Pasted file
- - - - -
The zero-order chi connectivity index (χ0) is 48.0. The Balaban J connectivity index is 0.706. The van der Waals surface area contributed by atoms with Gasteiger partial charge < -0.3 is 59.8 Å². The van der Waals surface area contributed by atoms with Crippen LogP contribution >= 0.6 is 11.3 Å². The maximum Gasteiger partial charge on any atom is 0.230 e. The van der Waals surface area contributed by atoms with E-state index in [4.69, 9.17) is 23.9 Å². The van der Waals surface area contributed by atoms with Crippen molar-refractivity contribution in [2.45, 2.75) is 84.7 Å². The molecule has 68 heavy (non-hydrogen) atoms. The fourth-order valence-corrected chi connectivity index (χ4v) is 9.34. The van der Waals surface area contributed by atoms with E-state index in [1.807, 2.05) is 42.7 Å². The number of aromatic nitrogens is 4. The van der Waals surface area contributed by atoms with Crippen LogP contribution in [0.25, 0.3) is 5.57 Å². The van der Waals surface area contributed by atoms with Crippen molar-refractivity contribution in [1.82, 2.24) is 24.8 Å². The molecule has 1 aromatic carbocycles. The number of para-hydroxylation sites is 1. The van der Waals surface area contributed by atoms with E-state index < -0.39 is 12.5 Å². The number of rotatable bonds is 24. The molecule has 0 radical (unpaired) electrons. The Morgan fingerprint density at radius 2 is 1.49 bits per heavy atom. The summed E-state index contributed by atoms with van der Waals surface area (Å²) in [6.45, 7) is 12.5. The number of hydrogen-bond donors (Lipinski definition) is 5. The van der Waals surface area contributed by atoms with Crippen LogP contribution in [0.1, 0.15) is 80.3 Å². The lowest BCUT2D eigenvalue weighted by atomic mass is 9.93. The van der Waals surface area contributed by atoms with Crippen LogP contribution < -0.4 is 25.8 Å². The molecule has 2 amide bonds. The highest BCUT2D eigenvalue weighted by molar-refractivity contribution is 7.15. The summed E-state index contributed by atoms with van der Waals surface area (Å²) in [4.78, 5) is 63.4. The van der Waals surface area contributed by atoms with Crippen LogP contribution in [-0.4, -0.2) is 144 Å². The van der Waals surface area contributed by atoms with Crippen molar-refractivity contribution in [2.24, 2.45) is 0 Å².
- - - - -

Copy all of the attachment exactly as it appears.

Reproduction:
The zero-order chi connectivity index (χ0) is 48.0. The Balaban J connectivity index is 0.706. The van der Waals surface area contributed by atoms with Gasteiger partial charge < -0.3 is 59.8 Å². The van der Waals surface area contributed by atoms with Crippen LogP contribution >= 0.6 is 11.3 Å². The maximum Gasteiger partial charge on any atom is 0.230 e. The van der Waals surface area contributed by atoms with E-state index in [4.69, 9.17) is 23.9 Å². The van der Waals surface area contributed by atoms with Crippen molar-refractivity contribution in [2.45, 2.75) is 84.7 Å². The molecule has 68 heavy (non-hydrogen) atoms. The fourth-order valence-corrected chi connectivity index (χ4v) is 9.34. The van der Waals surface area contributed by atoms with E-state index in [1.807, 2.05) is 42.7 Å². The number of aromatic nitrogens is 4. The van der Waals surface area contributed by atoms with Crippen LogP contribution in [0.25, 0.3) is 5.57 Å². The van der Waals surface area contributed by atoms with Crippen molar-refractivity contribution in [1.82, 2.24) is 24.8 Å². The molecule has 1 aromatic carbocycles. The number of para-hydroxylation sites is 1. The van der Waals surface area contributed by atoms with E-state index < -0.39 is 12.5 Å². The number of rotatable bonds is 24. The molecule has 0 radical (unpaired) electrons. The Morgan fingerprint density at radius 2 is 1.49 bits per heavy atom. The summed E-state index contributed by atoms with van der Waals surface area (Å²) in [6.45, 7) is 12.5. The number of hydrogen-bond donors (Lipinski definition) is 5. The van der Waals surface area contributed by atoms with Crippen LogP contribution in [0.1, 0.15) is 80.3 Å². The lowest BCUT2D eigenvalue weighted by atomic mass is 9.93. The van der Waals surface area contributed by atoms with Crippen LogP contribution < -0.4 is 25.8 Å². The molecule has 2 amide bonds. The highest BCUT2D eigenvalue weighted by molar-refractivity contribution is 7.15. The summed E-state index contributed by atoms with van der Waals surface area (Å²) in [4.78, 5) is 63.4. The van der Waals surface area contributed by atoms with Crippen LogP contribution in [-0.4, -0.2) is 144 Å². The van der Waals surface area contributed by atoms with Crippen molar-refractivity contribution in [2.24, 2.45) is 0 Å².